But this is a misconception of the doctrines of equity. If a trust relation were breached, the courts of chancery anciently enforced certain consequences by mandates directed against the person of the trustee. The modern tribunals, which possess equity jurisdiction, have not abdicated that power. And the substitution of a representative of a trustee will not deprive these courts of plenary authority to deal with the situation.


A case in the Supreme Court of Idaho deals with a situation which, while not entirely comparable to that in the case at bar, highly illuminates some of the facets of the latter. Ivie v. W. G. Jenkins and Company, Bankers, 53 Idaho 643, 649-650, 26 P.2d 794, 796. A person gave $1,000.00 to an employee of a bank, with explicit direction to buy an Australian bond. Upon subsequent failure of the bank, no record of the transaction was found; no such bond was in possession, and there was no trace of the money. Recovery against the Commissioner of Finance of the State of Idaho under former statute was allowed as a trust. The court say:


'As heretofore pointed out, cash in excess of the $1,000 belonging to appellant remained in the bank from the time she placed her money there until it failed, and an amount in excess of that belonging to her came into the hands of the commissioner of finance and the liquidating agent. The bank being in possession of money which belonged to it, as well as money which belonged to appellant, will be presumed to have paid out its own money in meeting its obligations rather than that of appellant. Skinner v. Porter, 45 Idaho 530, 263, P. 993, 73 A.L.R. 59. It follows that the sum of money found in the bank's possession by the commissioner of finance and the liquidating agent contains the funds held in trust by it for appellant, and that she is entitled to have her claim for $1,000 classified and paid as directed in I.C.A., 25-915, subd. 2, which provides:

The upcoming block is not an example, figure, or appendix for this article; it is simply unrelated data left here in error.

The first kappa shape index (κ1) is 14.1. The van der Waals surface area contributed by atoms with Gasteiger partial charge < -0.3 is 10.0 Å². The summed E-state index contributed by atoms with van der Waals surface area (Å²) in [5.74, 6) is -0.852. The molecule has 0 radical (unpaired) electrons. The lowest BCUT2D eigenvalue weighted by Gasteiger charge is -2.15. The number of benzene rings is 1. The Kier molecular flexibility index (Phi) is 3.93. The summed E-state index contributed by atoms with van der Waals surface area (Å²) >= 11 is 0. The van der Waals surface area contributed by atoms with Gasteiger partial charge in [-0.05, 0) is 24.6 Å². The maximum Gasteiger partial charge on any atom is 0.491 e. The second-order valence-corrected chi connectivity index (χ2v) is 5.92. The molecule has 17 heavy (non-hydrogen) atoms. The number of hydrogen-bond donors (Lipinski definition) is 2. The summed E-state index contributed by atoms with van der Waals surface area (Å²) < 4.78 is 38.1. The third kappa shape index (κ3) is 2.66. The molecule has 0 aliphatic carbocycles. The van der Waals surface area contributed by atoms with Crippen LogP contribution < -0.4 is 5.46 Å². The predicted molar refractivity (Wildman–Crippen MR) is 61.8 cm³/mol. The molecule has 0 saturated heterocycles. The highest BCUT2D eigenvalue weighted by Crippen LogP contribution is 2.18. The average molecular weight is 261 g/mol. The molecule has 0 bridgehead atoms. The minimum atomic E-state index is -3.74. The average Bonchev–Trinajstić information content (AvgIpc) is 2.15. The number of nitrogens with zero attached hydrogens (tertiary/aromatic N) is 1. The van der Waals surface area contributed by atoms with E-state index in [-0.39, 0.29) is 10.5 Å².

"The order of payment of the debts of a bank liquidated by the commissioner shall be as follows: * * *


"2. All funds held by bank in trust."


In the instant case, the Bank was not shown to be insolvent either at the date of the transaction in issue or at the date suit was commenced. Therefore, the court of equity had power to enforce the trust against its general assets at either of these dates. We are of opinion that the Receiver would have been bound by the trust in any event, in accordance with the above quoted authority. But we need not pass upon this point, but treat the case at bar as we find it.


Here the court, upon finding a trust of the personal property, directed the return to the Myhres of all the articles which could be identified. If all of the personal property had still been in the Bank, all would have been returned if the court had found breach of an express trust. Of course, such a court would have equitably required the Myhres to pay their debt to the Bank before a return would have been required. But the apparent position of Receiver is that it is administratively the final authority of allocation of funds and that a federal court has no jurisdiction.


This position might have been well taken if the Myhres had attempted to sue the Receiver after insolvency. But this suit was brought against the Bank and will be considered upon that basis alone. This Court is not therefore concerned with the tracing of trust funds. The situation must be treated as if the decree had been rendered at the date of the filing of the complaint. As above noted, the Idaho statute requires the Receiver to give priority to all funds held in trust. Idaho Code, 26-915.